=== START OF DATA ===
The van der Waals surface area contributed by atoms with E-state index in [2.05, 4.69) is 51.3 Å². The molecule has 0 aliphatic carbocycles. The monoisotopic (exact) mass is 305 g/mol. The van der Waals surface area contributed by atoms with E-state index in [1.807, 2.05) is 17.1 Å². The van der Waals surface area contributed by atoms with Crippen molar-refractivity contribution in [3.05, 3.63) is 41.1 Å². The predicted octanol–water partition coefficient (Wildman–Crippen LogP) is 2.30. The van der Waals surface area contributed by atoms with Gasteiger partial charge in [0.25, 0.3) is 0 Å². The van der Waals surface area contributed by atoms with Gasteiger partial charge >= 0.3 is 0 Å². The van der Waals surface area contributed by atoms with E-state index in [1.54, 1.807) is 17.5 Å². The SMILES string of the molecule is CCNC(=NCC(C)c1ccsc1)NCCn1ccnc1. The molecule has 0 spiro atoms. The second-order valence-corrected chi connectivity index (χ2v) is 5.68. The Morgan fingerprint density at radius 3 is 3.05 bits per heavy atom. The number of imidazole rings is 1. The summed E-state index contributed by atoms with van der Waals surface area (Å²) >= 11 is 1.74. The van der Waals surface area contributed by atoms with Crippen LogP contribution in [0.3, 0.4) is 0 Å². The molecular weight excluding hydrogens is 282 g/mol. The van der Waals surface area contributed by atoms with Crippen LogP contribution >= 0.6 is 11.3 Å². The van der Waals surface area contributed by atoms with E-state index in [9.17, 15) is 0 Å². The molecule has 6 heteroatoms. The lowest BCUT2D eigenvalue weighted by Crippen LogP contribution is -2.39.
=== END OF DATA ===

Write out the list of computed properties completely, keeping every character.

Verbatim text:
The van der Waals surface area contributed by atoms with E-state index in [2.05, 4.69) is 51.3 Å². The molecule has 0 aliphatic carbocycles. The monoisotopic (exact) mass is 305 g/mol. The van der Waals surface area contributed by atoms with E-state index in [1.807, 2.05) is 17.1 Å². The van der Waals surface area contributed by atoms with Crippen molar-refractivity contribution in [3.05, 3.63) is 41.1 Å². The predicted octanol–water partition coefficient (Wildman–Crippen LogP) is 2.30. The van der Waals surface area contributed by atoms with Gasteiger partial charge in [0.25, 0.3) is 0 Å². The van der Waals surface area contributed by atoms with Gasteiger partial charge >= 0.3 is 0 Å². The van der Waals surface area contributed by atoms with E-state index in [1.54, 1.807) is 17.5 Å². The SMILES string of the molecule is CCNC(=NCC(C)c1ccsc1)NCCn1ccnc1. The molecule has 0 spiro atoms. The second-order valence-corrected chi connectivity index (χ2v) is 5.68. The Morgan fingerprint density at radius 3 is 3.05 bits per heavy atom. The number of imidazole rings is 1. The summed E-state index contributed by atoms with van der Waals surface area (Å²) >= 11 is 1.74. The van der Waals surface area contributed by atoms with Crippen LogP contribution in [0.3, 0.4) is 0 Å². The molecular weight excluding hydrogens is 282 g/mol. The van der Waals surface area contributed by atoms with Crippen LogP contribution >= 0.6 is 11.3 Å². The van der Waals surface area contributed by atoms with E-state index in [9.17, 15) is 0 Å². The molecule has 6 heteroatoms. The lowest BCUT2D eigenvalue weighted by Crippen LogP contribution is -2.39.